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Lula Westfield

Lula Westfield

A Sugarcane Family

Economy of scale has always played a role in Louisiana’s raw sugar industry and sugar mills have consolidated over time to maximize production and profit.

Lula-Westfield is one success story. The Lula Sugar Factory in Belle Rose and the Westfield Sugar Factory in Paincourtville were destined to merge as the families who owned them were already connected by marriage and blood.

PHOTO: Tom Cancienne, Chris Mattingly, Stephen Savoie, Daniel Mattingly

Chris Mattingly, chief executive officer of the Lula-Westfield group explains.

“Our families (the Savoies, Dugas and LeBlancs) owned and operated the mills individually,” he said. “On my mother’s side, the Savoies owned the Lula factory. My great-grandfather married into the Dugas family, which is the Dugas/LeBlanc families who owned the Westfield factory. Over time, the Savoie family became owners in both operations. They operated separately until 1997 when we merged. The two mills are now operated under one company.”

Lula Sugar FactoryBoth mills have been in operation for more than a century. Lula was built in the late 1800s and was acquired by the Savoie family in the 1920s. The Dugas and LeBlanc families built the Westfield operation in the 1870s. Today, the Lula-Westfield group owns almost 40,000 acres with about 24,000 planted in sugarcane.

Mattingly said the company is a family operation.

“We have nine family members directly working in the business today,” he said. My brother, Daniel, and I are sixth generation, as well as my cousin, Stephen Savoie, who is the chief engineer/factory manager of the Lula mill. One cousin is fifth generation, a couple more are sixth and two are seventh generation. We have family members who are engineers, work in management,work in agricultural and mill operations.”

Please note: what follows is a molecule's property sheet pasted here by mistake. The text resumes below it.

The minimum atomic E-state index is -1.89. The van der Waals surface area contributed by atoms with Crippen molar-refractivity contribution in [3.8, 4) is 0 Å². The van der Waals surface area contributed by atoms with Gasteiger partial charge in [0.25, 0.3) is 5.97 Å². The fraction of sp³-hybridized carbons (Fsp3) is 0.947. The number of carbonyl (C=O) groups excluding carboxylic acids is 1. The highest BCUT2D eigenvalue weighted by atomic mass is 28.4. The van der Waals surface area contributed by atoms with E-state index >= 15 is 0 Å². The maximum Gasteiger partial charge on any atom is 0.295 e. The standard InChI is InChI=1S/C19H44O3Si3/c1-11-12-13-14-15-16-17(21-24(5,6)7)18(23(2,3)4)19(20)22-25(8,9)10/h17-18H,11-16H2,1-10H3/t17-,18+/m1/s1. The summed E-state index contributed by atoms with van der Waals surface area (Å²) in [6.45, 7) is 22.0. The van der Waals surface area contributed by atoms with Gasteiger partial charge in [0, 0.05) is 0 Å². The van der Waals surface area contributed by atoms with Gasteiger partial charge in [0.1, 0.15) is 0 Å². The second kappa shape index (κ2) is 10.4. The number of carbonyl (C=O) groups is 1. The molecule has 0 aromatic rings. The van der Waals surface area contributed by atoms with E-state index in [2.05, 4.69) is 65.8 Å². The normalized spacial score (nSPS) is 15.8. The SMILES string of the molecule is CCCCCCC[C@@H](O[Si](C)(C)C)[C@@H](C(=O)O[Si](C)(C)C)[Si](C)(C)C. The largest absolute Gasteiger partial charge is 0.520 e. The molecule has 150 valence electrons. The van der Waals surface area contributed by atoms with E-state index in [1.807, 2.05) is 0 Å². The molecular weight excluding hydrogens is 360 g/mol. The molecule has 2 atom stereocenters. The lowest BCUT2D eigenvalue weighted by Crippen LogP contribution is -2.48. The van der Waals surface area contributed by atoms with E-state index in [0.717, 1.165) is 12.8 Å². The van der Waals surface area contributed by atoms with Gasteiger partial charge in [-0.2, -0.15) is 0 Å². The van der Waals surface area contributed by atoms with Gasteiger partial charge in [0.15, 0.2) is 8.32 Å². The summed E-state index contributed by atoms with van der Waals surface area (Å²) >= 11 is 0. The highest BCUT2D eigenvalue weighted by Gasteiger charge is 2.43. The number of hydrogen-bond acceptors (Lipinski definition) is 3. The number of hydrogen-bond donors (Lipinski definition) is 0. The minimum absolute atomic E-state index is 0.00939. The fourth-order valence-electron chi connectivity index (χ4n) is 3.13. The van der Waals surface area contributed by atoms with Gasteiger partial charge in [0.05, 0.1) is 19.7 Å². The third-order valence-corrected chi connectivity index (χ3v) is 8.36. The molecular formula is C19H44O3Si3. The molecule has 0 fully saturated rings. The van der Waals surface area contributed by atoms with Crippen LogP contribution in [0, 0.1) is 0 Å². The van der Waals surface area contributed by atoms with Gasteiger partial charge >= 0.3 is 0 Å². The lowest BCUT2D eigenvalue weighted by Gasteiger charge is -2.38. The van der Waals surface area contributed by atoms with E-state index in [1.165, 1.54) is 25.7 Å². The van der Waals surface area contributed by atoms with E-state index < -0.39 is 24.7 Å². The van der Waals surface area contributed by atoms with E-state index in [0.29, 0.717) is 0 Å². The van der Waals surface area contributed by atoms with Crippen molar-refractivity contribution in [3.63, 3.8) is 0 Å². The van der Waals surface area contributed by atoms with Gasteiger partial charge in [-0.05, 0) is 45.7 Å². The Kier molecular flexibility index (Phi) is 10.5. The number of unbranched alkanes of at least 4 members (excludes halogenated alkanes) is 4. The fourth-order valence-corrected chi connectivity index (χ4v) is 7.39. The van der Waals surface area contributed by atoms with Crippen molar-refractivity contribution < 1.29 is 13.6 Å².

PHOTO: (above) Lula Sugar Factory

The mill is a kind of proving ground for the newer family members involved in the work of the mill.

“Some of the younger ones are learning and doing all the dirty jobs that we all did when we were learning to operate our business,” Mattingly said. “My first job here at the mill was in the summer of my sophomore year in high school. We had to tear the scale apart, clean it and rebuild it. We did all the dirty work and it involved a lot of creosote timbers so I had creosote burns on me every day when I got home from work.”

Mattingly earned his agronomy degree from Louisiana State University in 1976. His first “real” job was at the Dugas & LeBlanc Westfield mill in agricultural operations in 1977.

Westfield Sugar Factory“When I was in high school and college we worked every summer and during breaks,” he said. “We painted, we cleaned, worked in the field a little, and even learned to operate some of the equipment, but the worst job was that scale job. When I went to work full time in ‘77 I was an assistant to the overseer, so I was learning the ropes. Later I was the manager of farm and field operations. In 1993, I became the field man who worked with the Westfield Mill growers.”

Mattingly succeeded cousin Mike Daigle as CEO in 2017.

PHOTO: (above) Westfield Sugar Factory

It’s a positive experience to work in a family operation, Mattingly said.

“There’s a lot of good things that go along with working with your family,” he said. “You stay close. You work with them every day. You’re working for a common cause. You have people involved in management and through the ranks and they’re all working for the family business. They’re not there just to get a paycheck.”

There are a few drawbacks.

“Being close and working for years with family members, you find you don’t always think alike, or get along” he said. “So you have to keep the focus in mind on what’s best for the family business.”

Of course those are minor issues; the main thing is Lula-Westfield’s tradition of being a sugarcane family goes back more than a hundred years. Like Louisiana’s 223- year-old sugarcane industry, it’s built to last.

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